After a leisurely breakfast, make your way to the Indian Institute of Advanced Studies, for a glimpse of one of British India’s most stunning creations. The Viceregal Lodge, also known as Rashtrapati Niwas, has been the official summer residence of the President of India ever since Independence, and was officially handed over to the Indian Institute of Advanced Study in 1965.
The construction of this Elizabethan building, designed by Henry Erwin, was completed in 1888 and the then Viceroy, the Earl of Dufferin was the first resident. Today you can find many articles and photographs from the times of the British Raj here. This is where the historic Simla Conference in 1945 took place btw. The building is magnificent; but even more beautiful is the lush green lawns and wooded estate that the lodge is housed in. Check before you visit, there are guided-tours conducted daily at fixed times, covering some basic history about the building.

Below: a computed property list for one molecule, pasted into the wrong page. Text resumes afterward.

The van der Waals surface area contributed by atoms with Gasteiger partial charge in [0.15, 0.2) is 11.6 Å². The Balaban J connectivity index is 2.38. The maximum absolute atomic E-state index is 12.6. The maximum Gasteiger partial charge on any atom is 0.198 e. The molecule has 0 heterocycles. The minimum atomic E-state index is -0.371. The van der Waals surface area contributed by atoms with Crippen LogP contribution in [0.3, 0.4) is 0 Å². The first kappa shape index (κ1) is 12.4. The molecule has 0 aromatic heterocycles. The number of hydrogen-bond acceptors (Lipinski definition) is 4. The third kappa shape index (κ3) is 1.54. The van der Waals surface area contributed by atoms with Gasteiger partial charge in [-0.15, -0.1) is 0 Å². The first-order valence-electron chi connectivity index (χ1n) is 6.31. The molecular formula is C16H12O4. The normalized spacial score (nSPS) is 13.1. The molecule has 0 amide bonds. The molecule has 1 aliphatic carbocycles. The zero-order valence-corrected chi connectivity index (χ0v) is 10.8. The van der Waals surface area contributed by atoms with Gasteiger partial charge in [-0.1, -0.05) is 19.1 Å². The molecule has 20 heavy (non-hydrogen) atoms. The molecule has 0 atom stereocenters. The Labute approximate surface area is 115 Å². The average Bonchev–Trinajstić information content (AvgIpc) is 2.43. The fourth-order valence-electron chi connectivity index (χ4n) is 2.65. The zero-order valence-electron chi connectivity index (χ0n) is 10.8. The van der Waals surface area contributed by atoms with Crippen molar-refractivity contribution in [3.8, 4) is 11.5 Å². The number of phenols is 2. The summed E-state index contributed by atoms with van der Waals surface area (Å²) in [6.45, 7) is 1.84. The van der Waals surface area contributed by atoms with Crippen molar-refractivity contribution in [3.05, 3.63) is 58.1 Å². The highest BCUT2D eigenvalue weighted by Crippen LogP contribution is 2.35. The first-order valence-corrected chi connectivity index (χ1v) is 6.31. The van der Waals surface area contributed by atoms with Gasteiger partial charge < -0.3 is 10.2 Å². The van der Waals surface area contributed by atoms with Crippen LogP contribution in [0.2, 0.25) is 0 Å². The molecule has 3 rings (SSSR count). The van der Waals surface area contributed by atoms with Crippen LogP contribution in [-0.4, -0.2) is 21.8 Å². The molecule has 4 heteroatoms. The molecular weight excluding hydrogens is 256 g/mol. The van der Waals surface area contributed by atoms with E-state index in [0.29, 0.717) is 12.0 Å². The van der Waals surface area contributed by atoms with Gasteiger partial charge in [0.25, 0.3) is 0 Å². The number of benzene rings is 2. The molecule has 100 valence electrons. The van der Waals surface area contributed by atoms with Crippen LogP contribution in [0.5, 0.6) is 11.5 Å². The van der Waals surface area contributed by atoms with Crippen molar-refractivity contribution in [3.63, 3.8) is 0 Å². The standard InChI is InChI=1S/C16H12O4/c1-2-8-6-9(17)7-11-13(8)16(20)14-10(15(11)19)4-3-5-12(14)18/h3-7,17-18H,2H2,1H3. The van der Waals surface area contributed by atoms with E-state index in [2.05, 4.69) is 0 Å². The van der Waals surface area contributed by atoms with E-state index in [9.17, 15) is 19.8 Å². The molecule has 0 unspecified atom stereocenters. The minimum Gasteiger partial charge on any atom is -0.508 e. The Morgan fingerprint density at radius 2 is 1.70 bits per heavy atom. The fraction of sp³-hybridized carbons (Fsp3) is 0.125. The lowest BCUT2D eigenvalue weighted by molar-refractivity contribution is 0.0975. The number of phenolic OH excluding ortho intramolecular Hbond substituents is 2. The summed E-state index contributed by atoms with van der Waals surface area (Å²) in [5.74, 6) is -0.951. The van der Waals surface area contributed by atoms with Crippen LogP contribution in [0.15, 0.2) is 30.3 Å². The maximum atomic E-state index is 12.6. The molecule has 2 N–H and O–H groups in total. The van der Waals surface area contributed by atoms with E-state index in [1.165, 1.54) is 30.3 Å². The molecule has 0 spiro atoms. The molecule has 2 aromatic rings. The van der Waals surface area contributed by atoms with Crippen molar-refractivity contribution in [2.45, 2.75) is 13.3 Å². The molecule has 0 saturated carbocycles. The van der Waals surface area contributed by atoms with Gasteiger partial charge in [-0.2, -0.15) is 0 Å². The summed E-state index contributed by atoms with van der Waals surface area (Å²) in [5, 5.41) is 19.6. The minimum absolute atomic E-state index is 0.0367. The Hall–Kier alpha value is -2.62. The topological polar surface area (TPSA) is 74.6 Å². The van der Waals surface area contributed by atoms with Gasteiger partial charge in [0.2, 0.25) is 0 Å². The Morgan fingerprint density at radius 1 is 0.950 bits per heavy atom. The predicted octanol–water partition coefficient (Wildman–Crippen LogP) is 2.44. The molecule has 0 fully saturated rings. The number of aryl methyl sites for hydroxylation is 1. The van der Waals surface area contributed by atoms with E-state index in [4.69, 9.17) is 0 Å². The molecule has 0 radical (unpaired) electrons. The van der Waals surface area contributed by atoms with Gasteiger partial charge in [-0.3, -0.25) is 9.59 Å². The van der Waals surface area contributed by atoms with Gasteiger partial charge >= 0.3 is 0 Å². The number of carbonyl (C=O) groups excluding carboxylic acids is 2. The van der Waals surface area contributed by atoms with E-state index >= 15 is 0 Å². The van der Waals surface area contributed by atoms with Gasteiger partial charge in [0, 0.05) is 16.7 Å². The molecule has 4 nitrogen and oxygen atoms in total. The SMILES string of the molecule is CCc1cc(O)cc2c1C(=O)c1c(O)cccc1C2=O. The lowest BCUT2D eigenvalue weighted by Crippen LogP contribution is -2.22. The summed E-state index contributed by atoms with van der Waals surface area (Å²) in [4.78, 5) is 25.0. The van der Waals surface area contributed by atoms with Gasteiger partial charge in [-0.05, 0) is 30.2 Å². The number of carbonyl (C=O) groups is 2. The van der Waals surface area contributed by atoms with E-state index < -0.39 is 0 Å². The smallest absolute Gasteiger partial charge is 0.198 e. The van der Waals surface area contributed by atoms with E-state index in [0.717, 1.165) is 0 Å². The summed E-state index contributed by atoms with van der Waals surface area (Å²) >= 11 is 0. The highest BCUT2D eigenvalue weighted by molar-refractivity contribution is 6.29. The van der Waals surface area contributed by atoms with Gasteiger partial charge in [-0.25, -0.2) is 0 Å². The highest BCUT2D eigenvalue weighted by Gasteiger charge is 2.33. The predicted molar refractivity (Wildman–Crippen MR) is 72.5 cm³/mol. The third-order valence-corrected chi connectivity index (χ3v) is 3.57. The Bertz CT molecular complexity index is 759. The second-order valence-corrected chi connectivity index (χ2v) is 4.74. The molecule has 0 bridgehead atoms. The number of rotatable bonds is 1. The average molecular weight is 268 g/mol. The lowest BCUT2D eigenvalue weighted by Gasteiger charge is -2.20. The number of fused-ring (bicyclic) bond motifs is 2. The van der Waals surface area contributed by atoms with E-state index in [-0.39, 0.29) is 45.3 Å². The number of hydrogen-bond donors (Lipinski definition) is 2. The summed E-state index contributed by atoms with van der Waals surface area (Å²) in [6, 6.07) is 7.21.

A comfortable twenty or thirty minute walk from the Viceregal Lodge is the Oberoi Cecil Hotel, an elegant property reminiscent of the Colonial era. A heritage hotel that is over a 100 years old, it’s a great place to stop by for lunch. The Restaurant has both European and Asian options, and Cedar Garden is the outdoor restaurant offering a light menu but only up to 3 pm. The Lounge is smack in the middle of the hotel, in the 5-storey atrium lobby, which also has a bar. The Pizza is quite good.
Pack your bags, and begin your journey back. But not before planning your return. There’s still so much left to see and do, and let’s face it, Shimla has surely charmed you.
Have you visited Shimla? Were you charmed, like I was? I’d love to hear from you in the comments below.
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So, where are you off to today?